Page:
Matters Arising from the 13% derivation fund to Delta state

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Governor Ifeanyi Okowa

Matters Arising from the 13% derivation fund to Delta state

By GbaramatuVoice Newspaper

According to data released by the National Bureau of Statistics, Delta, Abia, Akwa Ibom, Bayelsa, Edo, Imo, Ondo, and the Rivers States received N377.93billion in the first half (H1) of 2022. This amount is 46.9 percent higher than what was received in the second half of 2021.

As we all know, 13 percent oil derivation is an incentive paid to all oil-producing communities through their different states. It was created by the Federal Government as a palliative because of the economic and environmental hazards that oil exploration has done or could do to oil-producing communities.

ALSO READ: How Okowa received largest share of 13% derivation fund in six months, got N114.75billion

A critical analyses of the data showed that Delta state received the largest share during the first half of (H1) 2022, accounting for N114.75 billion representing 30.4% of the total amount shared by the eight states.

Between January and June 2022, Akwa Ibom received a total of N80.02 representing 21.2 percent of the total amount shared.

Bayelsa State received a sum of N76.74 billion representing 20.3 percent of the total amount shared during the period under review.

Other states include Rivers N70.44 billion, Edo N14.51 billion, Ondo N9.47 billion, Imo N8.16 billion, and Abia State with N3.84 billion.

Now, looking at the above frightening figure received by the Delta State Government, it will elicit the following questions:

  1. If truly the quoted amount was received by the state within the period under review, how much did the state allocate to the Delta state Oil Producing Areas Development Commission (DESOPADEC)? For emphaisis, DESOPADEC is an agency created by enabling Act, and charged with the responsibility of developing crude oil bearing communities in the state.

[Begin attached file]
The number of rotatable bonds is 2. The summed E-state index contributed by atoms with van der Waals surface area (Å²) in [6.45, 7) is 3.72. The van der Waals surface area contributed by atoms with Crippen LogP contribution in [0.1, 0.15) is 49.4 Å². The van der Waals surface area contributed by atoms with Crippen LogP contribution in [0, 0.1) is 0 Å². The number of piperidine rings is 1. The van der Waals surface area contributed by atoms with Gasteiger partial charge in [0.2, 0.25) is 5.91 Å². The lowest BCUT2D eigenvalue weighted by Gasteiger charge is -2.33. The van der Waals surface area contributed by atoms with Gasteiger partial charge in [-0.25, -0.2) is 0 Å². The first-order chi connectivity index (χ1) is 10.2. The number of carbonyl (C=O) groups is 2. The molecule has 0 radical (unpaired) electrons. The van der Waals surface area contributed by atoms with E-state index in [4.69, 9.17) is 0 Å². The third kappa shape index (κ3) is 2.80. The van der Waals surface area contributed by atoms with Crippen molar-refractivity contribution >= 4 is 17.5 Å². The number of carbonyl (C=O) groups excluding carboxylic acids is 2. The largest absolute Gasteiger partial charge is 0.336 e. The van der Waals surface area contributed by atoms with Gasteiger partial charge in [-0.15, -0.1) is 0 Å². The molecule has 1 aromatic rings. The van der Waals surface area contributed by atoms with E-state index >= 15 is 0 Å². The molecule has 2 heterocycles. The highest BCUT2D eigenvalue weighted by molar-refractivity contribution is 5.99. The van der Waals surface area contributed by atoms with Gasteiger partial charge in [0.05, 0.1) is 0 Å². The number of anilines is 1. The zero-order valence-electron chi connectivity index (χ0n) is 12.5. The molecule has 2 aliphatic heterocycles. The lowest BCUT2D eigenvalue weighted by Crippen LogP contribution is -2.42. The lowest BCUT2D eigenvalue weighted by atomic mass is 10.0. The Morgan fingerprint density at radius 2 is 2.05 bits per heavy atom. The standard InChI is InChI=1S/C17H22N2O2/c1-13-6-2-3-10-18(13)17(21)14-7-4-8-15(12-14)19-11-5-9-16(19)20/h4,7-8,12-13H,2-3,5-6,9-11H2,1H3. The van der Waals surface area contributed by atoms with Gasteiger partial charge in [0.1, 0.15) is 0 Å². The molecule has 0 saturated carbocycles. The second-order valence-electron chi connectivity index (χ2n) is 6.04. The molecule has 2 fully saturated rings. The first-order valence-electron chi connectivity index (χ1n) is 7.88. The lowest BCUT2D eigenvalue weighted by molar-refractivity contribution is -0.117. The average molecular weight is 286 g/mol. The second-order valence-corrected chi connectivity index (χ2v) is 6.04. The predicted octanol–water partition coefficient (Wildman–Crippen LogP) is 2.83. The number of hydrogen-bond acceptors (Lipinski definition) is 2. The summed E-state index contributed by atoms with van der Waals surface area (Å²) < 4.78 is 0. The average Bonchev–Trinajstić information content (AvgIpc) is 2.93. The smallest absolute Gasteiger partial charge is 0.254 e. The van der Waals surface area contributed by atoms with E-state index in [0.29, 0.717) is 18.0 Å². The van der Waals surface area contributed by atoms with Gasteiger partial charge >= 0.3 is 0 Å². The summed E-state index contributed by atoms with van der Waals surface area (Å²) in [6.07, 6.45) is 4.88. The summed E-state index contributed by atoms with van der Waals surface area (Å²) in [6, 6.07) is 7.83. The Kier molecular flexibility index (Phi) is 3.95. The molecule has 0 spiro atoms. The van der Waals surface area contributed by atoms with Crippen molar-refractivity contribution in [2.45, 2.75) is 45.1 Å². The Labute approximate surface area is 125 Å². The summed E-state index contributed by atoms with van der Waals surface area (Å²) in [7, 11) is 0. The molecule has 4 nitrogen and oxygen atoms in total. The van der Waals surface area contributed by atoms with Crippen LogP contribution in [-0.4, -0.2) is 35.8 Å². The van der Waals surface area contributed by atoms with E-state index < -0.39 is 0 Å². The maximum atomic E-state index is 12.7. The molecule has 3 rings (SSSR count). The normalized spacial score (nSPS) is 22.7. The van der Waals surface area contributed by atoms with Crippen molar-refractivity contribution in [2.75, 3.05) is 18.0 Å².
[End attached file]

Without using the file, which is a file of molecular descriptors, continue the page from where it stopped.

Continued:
2. If funds were allocated to DESOPADEC by the state Government, why has the Commission recently become an agency that exists only in the frames with abandoned projects littered across the reverine/coastal parts of the state?
  3. How come Governor Okowa led administration still owe pensioners in the state in the face of this huge sum received?
  4. Why is the state unable to subsidize education in its tertiary institutions where school fees have skyrocketed beyond the reach of students of poor parents?
  5. Why is the state still in the habit of borrowing despite this quantum sum received?
  6. How do we reconcile the fact that the state is in possession of the said sum, yet, majority of towns and villages, particularly in the coastal areas cannot boast of passable internal roads?
  7. Who is the real enemy of Niger Delta region: Federal or State Governments?

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